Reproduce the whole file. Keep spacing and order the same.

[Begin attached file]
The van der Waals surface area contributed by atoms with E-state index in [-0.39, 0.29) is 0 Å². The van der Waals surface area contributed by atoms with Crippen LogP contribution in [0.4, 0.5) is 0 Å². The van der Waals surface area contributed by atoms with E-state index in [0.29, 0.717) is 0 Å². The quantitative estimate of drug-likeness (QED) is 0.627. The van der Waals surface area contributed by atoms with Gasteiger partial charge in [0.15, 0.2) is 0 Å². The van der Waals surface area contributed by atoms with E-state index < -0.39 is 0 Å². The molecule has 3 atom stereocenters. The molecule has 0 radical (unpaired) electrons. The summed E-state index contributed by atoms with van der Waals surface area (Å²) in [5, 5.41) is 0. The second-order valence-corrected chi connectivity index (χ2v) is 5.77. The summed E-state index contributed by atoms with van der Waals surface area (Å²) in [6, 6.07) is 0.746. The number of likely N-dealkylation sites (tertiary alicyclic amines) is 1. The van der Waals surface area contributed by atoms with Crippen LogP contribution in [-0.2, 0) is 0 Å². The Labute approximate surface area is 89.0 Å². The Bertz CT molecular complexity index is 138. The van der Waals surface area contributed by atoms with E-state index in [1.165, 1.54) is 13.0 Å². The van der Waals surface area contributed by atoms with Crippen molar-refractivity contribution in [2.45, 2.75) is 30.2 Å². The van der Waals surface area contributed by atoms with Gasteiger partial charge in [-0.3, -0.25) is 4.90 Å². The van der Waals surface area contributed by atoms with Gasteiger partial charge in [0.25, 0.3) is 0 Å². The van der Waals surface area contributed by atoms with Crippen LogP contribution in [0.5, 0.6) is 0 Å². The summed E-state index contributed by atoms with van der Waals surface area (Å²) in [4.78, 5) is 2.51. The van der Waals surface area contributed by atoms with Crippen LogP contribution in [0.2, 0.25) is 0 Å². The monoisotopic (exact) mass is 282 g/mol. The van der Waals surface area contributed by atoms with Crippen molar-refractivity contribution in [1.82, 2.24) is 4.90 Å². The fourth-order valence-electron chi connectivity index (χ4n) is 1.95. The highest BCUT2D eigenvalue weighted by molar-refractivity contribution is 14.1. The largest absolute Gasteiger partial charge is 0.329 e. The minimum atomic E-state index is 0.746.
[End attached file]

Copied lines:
The van der Waals surface area contributed by atoms with E-state index in [-0.39, 0.29) is 0 Å². The van der Waals surface area contributed by atoms with Crippen LogP contribution in [0.4, 0.5) is 0 Å². The van der Waals surface area contributed by atoms with E-state index in [0.29, 0.717) is 0 Å². The quantitative estimate of drug-likeness (QED) is 0.627. The van der Waals surface area contributed by atoms with Gasteiger partial charge in [0.15, 0.2) is 0 Å². The van der Waals surface area contributed by atoms with E-state index < -0.39 is 0 Å². The molecule has 3 atom stereocenters. The molecule has 0 radical (unpaired) electrons. The summed E-state index contributed by atoms with van der Waals surface area (Å²) in [5, 5.41) is 0. The second-order valence-corrected chi connectivity index (χ2v) is 5.77. The summed E-state index contributed by atoms with van der Waals surface area (Å²) in [6, 6.07) is 0.746. The number of likely N-dealkylation sites (tertiary alicyclic amines) is 1. The van der Waals surface area contributed by atoms with Crippen LogP contribution in [-0.2, 0) is 0 Å². The Labute approximate surface area is 89.0 Å². The Bertz CT molecular complexity index is 138. The van der Waals surface area contributed by atoms with E-state index in [1.165, 1.54) is 13.0 Å². The van der Waals surface area contributed by atoms with Crippen molar-refractivity contribution in [2.45, 2.75) is 30.2 Å². The van der Waals surface area contributed by atoms with Gasteiger partial charge in [-0.3, -0.25) is 4.90 Å². The van der Waals surface area contributed by atoms with Gasteiger partial charge in [0.25, 0.3) is 0 Å². The van der Waals surface area contributed by atoms with Crippen LogP contribution in [0.5, 0.6) is 0 Å². The summed E-state index contributed by atoms with van der Waals surface area (Å²) in [4.78, 5) is 2.51. The van der Waals surface area contributed by atoms with Crippen LogP contribution in [0.2, 0.25) is 0 Å². The monoisotopic (exact) mass is 282 g/mol. The van der Waals surface area contributed by atoms with Crippen molar-refractivity contribution in [1.82, 2.24) is 4.90 Å². The fourth-order valence-electron chi connectivity index (χ4n) is 1.95. The highest BCUT2D eigenvalue weighted by molar-refractivity contribution is 14.1. The largest absolute Gasteiger partial charge is 0.329 e. The minimum atomic E-state index is 0.746.